adj. Of or relating to a factor that causes or tends to cause obesity.
We know that most 70-year-old women who are fat were not obese as children," Horlick said. "But today we have an unprecedented epidemic of childhood obesity, and kids are growing up in an 'obesogenic' environment, which did not used to be the case.
—Sandra G. Boodman, “Fat Kids, Bad to the Bones,” The Washington Post, July 03, 2001
1996 (earliest)
Our environment is obesogenic. The level of physical activity it encourages is extremely low, so we don't burn as much energy. Parents are loathe to allow their children to play outside because it's dangerous, riding a bike is suicidal and trying to find the stairs in a building is an exercise only in ingenuity. On the other side of the equation our food supply has gone from low energy, high roughage to being dominated by fat.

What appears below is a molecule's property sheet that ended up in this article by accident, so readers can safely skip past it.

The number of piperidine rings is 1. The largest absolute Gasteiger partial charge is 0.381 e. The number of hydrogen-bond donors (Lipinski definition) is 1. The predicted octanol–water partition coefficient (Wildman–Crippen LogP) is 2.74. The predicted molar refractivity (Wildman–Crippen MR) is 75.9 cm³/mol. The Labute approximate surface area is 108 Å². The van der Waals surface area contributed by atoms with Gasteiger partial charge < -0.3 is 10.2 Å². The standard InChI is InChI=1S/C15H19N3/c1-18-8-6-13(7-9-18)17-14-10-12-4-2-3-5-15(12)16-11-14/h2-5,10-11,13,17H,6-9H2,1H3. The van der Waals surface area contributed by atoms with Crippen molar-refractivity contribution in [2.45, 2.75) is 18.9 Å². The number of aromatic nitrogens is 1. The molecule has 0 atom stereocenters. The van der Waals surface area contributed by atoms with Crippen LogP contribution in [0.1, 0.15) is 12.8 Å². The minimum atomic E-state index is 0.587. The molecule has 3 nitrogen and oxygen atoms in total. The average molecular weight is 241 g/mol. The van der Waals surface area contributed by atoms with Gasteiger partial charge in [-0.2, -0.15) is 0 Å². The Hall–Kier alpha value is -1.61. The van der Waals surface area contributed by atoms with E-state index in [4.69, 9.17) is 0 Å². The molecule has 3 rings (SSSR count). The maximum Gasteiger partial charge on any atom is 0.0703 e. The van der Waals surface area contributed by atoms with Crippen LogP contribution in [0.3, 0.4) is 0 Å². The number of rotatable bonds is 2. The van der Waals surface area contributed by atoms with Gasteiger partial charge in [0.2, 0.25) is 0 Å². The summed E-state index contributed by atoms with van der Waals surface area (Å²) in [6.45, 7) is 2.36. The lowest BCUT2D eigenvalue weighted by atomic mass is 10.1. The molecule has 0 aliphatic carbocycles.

—Hilary Bower, “Selling the Big Issue,” The Independent, November 17, 1996
English may have the biggest lexicon of any language in the world, but there are still many gaps that need to be filled in. For example, we still need a word for the mixture of surprise and disappointment you feel when you call a person expecting to get their voice mail but they answer live, instead.

This word is a gap-filler because it gives us a way to describe those things that lead to obesity. It gets there by scrunching together the word obesity and the suffix -genic, "producing; generating." Its leap from the labs to the mainstream appears to have happened around five years ago (see the earliest citation).
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